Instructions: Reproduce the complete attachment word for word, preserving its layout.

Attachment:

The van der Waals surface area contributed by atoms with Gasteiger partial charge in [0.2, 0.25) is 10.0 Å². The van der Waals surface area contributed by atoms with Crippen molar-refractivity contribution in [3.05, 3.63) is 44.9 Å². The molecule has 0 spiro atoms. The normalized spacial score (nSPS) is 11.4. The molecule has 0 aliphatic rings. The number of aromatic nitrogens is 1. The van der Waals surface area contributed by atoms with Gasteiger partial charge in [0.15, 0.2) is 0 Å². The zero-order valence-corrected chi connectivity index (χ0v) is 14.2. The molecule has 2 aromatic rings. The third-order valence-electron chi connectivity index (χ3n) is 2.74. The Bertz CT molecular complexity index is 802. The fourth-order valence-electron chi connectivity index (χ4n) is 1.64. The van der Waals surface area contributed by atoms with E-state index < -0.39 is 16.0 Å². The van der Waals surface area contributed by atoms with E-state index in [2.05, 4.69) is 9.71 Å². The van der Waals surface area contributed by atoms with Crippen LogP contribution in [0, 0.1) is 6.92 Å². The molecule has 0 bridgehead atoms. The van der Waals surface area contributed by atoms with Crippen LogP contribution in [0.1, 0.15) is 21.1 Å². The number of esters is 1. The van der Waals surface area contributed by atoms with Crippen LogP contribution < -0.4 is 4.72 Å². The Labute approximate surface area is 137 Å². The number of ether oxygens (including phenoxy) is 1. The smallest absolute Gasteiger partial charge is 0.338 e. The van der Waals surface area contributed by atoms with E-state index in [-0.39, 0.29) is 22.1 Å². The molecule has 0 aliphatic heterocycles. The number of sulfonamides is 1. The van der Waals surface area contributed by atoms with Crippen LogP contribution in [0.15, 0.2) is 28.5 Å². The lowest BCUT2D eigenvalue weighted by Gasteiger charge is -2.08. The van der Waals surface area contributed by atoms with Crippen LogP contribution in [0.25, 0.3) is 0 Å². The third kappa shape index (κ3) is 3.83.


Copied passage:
The van der Waals surface area contributed by atoms with Gasteiger partial charge in [0.2, 0.25) is 10.0 Å². The van der Waals surface area contributed by atoms with Crippen molar-refractivity contribution in [3.05, 3.63) is 44.9 Å². The molecule has 0 spiro atoms. The normalized spacial score (nSPS) is 11.4. The molecule has 0 aliphatic rings. The number of aromatic nitrogens is 1. The van der Waals surface area contributed by atoms with Gasteiger partial charge in [0.15, 0.2) is 0 Å². The zero-order valence-corrected chi connectivity index (χ0v) is 14.2. The molecule has 2 aromatic rings. The third-order valence-electron chi connectivity index (χ3n) is 2.74. The Bertz CT molecular complexity index is 802. The fourth-order valence-electron chi connectivity index (χ4n) is 1.64. The van der Waals surface area contributed by atoms with E-state index < -0.39 is 16.0 Å². The van der Waals surface area contributed by atoms with E-state index in [2.05, 4.69) is 9.71 Å². The van der Waals surface area contributed by atoms with Crippen LogP contribution in [0, 0.1) is 6.92 Å². The molecule has 0 bridgehead atoms. The van der Waals surface area contributed by atoms with Crippen LogP contribution in [0.1, 0.15) is 21.1 Å². The number of esters is 1. The van der Waals surface area contributed by atoms with Crippen LogP contribution < -0.4 is 4.72 Å². The Labute approximate surface area is 137 Å². The number of ether oxygens (including phenoxy) is 1. The smallest absolute Gasteiger partial charge is 0.338 e. The van der Waals surface area contributed by atoms with E-state index in [-0.39, 0.29) is 22.1 Å². The molecule has 0 aliphatic heterocycles. The number of sulfonamides is 1. The van der Waals surface area contributed by atoms with Crippen LogP contribution in [0.15, 0.2) is 28.5 Å². The lowest BCUT2D eigenvalue weighted by Gasteiger charge is -2.08. The van der Waals surface area contributed by atoms with Crippen LogP contribution in [0.25, 0.3) is 0 Å². The third kappa shape index (κ3) is 3.83.